QUESTIONING AUTHORITY Justice and Criminal Law By David L. Bazelon Knopf. 325 pp. $19.95
DAVID BAZELON, a judge of the United States Court of Appeals for the District of Columbia for more than 35 years -- 15 as chief judge -- has written his first book. A compendium of his most profound and provocative writings on criminal justice, the work is updated by brief connective and introductory essays.
Judge Bazelon is known to most lawyers and mental health professionals as the pre-eminent critic of the intersection of law and psychiatry. He authored the famous 1954 opinion for his court in Durham v. United States, which introduced a more liberal, virtually unbounded definition of criminal insanity. He wrote important opinions and articles on many other aspects of mental health law and has been a strong voice for reform in most other areas of criminal justice. No judge has been more persuasive on the deficiencies of criminal defense counsel, and few have written as forcefully on juvenile justice, preventive detention, prisons or the roots of crime. The key writings appear, clear and jargon-free, in Questioning Authority.
A major theme of the book is the moral function of the criminal law. "A truly moral criminal law," he says, must "remain sensitive to the social realities that underlie crime"; it must observe "equal justice under law" and must "force the community to confront the painful realities and agonizing choices posed by social injustice." He contrasts this view with the current mainstream notion that the principal, if not the only, goal of criminal law is the swift, certain and efficient punishment of criminals. He cogently argues that today's conventional wisdom -- lock them up as soon as they are accused, ignore procedural deficiencies since they are "guilty anyway," and put them in overcrowded jails and prisons for a lengthy and fixed duration -- is certain to fail as a solution to the crime problem. Many violent crimes are not even reported. Those that are reported result in convictions only 1 time in 10. If most criminals ultimately get caught for something -- a matter of speculation -- they are not caught most of the time. Even if they were, the penal system is so overloaded that there would be no place to put them. The money required to imprison substantially all criminals -- even the violent ones -- could rival the defense budget. Most of those imprisoned would ultimately have to be released. Today's prisons are schools in crime. Their graduates are the most predictable recidivists in society.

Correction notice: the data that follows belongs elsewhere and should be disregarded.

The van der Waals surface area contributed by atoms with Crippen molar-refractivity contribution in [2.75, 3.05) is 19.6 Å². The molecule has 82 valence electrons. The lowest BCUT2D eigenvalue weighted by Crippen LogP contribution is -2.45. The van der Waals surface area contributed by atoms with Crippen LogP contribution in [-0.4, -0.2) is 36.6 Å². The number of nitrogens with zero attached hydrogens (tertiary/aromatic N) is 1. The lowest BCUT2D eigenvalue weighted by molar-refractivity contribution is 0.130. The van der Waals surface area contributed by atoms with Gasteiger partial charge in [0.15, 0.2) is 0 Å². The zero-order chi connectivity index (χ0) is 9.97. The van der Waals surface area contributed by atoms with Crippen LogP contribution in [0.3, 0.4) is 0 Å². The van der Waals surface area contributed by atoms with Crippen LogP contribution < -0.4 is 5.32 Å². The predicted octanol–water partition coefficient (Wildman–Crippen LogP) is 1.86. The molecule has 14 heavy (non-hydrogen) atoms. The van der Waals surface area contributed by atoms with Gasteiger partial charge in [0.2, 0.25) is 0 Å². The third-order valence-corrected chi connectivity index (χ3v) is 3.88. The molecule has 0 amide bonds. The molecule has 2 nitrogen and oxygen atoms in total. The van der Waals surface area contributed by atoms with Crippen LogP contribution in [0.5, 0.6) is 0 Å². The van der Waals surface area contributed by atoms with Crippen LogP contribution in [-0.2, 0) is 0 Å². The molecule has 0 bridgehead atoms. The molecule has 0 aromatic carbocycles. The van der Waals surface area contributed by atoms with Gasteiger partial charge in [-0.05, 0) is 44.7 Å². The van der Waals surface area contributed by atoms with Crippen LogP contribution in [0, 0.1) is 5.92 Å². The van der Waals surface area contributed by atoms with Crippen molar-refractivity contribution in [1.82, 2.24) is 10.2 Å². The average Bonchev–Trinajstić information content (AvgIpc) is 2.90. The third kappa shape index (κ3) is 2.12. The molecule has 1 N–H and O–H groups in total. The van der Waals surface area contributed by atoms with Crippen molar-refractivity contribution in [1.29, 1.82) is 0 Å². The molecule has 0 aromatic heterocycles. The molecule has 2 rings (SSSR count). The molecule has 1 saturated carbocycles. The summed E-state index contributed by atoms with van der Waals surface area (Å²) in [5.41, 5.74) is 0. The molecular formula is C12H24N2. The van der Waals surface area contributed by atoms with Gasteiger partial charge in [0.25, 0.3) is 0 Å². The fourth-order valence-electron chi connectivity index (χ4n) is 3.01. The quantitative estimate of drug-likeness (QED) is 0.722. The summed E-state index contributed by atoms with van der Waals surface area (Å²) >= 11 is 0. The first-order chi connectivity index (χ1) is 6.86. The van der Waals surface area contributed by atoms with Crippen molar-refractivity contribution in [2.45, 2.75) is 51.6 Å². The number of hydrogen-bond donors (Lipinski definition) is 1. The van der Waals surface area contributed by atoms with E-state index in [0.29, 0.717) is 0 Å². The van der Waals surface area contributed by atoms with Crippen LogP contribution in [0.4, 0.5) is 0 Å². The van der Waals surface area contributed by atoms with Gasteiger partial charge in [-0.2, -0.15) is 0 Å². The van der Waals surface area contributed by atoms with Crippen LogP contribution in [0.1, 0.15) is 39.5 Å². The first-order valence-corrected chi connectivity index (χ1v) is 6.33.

We can't have effective deterrence against crime, Judge Bazelon argues, without curfews, restrictions on travel; police on every block, with free access to our homes and private affairs and power to punish summarily. Such a repressive state is inconsistent with both our Constitution and our fundamental values. We should expect much less of our criminal justice system than we do. No matter how criminal law is administered, Bazelon says, it cannot be the primary agency of crime prevention.
Our only hope in the long run is to create a society in which there is widespread respect for the law and the system that enforces it. That respect is undermined when those accused of crime are denied the means to participate effectively in the adversary system, with competent counsel, independent experts and other necessities; when guilt is presumed at the outset and most that follows is mere formality; when denials of constitutional rights are disregarded by courts. The respect is enhanced when the system treats the accused with dignity and fairness, even when he is not a politician or a businessman.